Equestrian

Equestrian

images of Equestrian

Paralympic Sports

Equestrian

Paralympic Equestrian events display trust built through training and a unique blend of athletic prowess and elegance.

Overview

Athletes with a disability have long taken part in Equestrian activities, originally as a means of rehabilitation and recreation. Para-Equestrian Dressage developed in the 1970s, with the first events held in Great Britain and Scandinavia. The multi-disability sport has since spread around the world.

Equestrian first appeared on the Paralympic programme at the 1984 Games held in Stoke Mandeville and New York, and have featured at every Games since Atlanta 1996. Male and female riders with any type of physical or vision impairment compete together in Dressage events.

Dressage is the epitome of beauty and style. The programme comprises an individual event; a team event involving three members, set to music; and a freestyle event in which riders with the top scores from individual events can choose their own routine and set it to their own choice of music.

Riders are awarded points by a panel of five judges for accuracy of gait and how well the rider and horse work as one.

International Federation: Fédération Equestre Internationale (FEI)(Open in a new window)

Event Programme

Championship Test

  • Individual – Grade I (Mixed)
  • Individual – Grade II (Mixed)
  • Individual – Grade III (Mixed)
  • Individual – Grade IV (Mixed)
  • Individual – Grade V (Mixed)
  • Team – Open (Mixed)

Freestyle Test

  • Individual – Grade I (Mixed)
  • Individual – Grade II (Mixed)
  • Individual – Grade III (Mixed)
  • Individual – Grade IV (Mixed)
  • Individual – Grade V (Mixed)

ESSENCE OF THE SPORT

Accurate movement and artistic finesse

Equestrian players

Competitors are divided into five grades according to their functional ability. They also have a disability profile number, which determines which assistive devices they can use. The grading system was simplified in 2017 from four grades and five categories to five grades, and this new system with be used for the Tokyo 2020 Games.

Athletes in grades I to III compete in a 20m x 40m arena and athletes in grades IV and V in a 20m x 60m arena. Riders are judged on their accuracy of movement and artistic finesse as they move around a course in the arena set out using markers. The level of skill required of each grade differs, with grade I competing at the walk, grade II competing at the walk and trot, and so on. Placings are determined by adding the total points from each of the judges and obtaining a percentage.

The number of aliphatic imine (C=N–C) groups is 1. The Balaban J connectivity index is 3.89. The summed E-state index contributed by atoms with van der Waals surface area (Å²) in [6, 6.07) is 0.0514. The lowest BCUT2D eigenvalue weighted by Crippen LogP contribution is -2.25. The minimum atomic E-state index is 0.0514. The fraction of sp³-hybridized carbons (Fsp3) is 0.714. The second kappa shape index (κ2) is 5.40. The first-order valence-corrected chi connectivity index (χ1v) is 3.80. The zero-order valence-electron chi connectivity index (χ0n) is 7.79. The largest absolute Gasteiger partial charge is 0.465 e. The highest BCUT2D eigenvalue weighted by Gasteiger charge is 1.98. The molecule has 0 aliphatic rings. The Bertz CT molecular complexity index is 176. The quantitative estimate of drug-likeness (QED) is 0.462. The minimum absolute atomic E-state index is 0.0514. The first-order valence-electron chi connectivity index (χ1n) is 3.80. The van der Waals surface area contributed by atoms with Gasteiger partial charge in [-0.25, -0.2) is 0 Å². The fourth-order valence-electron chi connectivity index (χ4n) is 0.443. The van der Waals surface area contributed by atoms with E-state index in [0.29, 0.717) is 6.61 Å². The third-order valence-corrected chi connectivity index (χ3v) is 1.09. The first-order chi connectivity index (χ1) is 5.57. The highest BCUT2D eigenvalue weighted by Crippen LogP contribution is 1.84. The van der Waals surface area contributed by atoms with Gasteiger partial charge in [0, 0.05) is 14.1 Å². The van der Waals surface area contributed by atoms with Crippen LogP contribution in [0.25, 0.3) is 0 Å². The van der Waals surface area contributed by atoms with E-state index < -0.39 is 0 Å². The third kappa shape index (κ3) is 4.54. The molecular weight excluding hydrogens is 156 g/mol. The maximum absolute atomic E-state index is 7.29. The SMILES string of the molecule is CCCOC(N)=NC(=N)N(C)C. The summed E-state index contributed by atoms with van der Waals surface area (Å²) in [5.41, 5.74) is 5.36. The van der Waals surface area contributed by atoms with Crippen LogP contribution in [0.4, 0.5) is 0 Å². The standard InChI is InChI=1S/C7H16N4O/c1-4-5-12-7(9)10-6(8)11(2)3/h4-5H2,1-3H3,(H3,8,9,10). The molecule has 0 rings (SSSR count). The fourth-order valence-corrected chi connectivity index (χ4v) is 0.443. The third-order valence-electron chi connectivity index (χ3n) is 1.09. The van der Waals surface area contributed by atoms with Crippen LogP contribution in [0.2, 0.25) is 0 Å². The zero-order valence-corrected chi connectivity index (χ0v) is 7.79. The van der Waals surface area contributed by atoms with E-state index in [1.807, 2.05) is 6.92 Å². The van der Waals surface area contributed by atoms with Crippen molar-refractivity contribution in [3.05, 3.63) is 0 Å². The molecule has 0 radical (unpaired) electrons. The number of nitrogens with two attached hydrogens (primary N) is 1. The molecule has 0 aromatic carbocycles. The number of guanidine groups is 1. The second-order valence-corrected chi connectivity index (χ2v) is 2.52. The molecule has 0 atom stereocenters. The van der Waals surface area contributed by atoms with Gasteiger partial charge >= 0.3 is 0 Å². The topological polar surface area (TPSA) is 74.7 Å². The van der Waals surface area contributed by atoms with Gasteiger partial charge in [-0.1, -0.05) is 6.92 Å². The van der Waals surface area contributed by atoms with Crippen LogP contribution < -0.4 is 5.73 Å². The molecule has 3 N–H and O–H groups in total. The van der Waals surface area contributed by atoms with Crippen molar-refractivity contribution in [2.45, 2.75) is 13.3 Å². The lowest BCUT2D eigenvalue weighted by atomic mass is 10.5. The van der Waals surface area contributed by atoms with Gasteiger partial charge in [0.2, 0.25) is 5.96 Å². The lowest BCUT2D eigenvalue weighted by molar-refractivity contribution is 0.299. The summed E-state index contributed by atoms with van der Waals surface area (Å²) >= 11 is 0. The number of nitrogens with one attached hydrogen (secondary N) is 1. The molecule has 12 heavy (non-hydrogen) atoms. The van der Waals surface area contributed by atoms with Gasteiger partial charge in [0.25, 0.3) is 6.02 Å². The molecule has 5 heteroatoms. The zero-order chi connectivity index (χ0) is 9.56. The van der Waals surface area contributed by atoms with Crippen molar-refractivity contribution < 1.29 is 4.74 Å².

Athletes with visual impairment are placed in grades IV and V and may have up to 13 assistants to call out the location of markers. Those with memory impairment, such as higher cerebral dysfunction, may have one commander who stands in a fixed place outside the arena and reads each movement.

Some athletes use special assistive devices such as a soft handhold attached to the front of the saddle if they can't grip the reins. Others may hold the reins in their mouth or with their toes. Athletes with lower body paralysis may carry up to two whips to control their mount.

Dressage is about the strong relationship a rider has with their horse. With the balance, position and movement of both horse and rider under constant scrutiny, the winning athlete and horse must work in perfect harmony.

OUTLOOK FOR THE TOKYO 2020 GAMES

Medal-winning performances of grace and control

Equestrian players

Athletes and their horses qualify for the Games through results in international events. Since Rio 2016, qualification criteria have changed from being only for riders; they now include both riders and horses.

Countries with a heritage in Olympic Equestrian tend to be strong in the Paralympic equivalent. Great Britain has produced a remarkable 31 gold medallists in individual and team events, while the United States, Germany, Denmark, Norway and the Netherlands have many leading contenders. Japan has yet to win a medal in Paralympic Equestrian.

Lee Pearson (Great Britain) is among the sport's greatest athletes with 14 Paralympic medals to his name, 11 of them gold. His career started with three golds at Sydney 2000, a further three at Athens 2004 and Beijing 2008, then a team gold, individual silver and bronze at London 2012. He also won silver and gold at Rio 2016.

Pearson's great rival has been Austrian equestrian Pepo Puch. The former three day-eventer competed in that sport at the Athens 2004 Olympic Games, before suffering a freak riding accident in 2008. As part of his recovery, Puch rode again, using his considerable horsemanship to become a double Paralympic gold medallist.

TRIVIA

Question

An accessory not permitted in Olympic Equestrian is allowed to be used in Paralympic Equestrian. What is it?

Answer

A:A whip.
In Olympic Equestrian, the reins and legs are primarily used to give instructions to the horse. In Paralympic Equestrian, this may not be possible for some athletes who can use up to two whips with a maximum length of 120 centimetres.

As of 1 Dec. 2018

Competition Venues

  • Equestrian Park

Olympic Sports

Paralympic Sports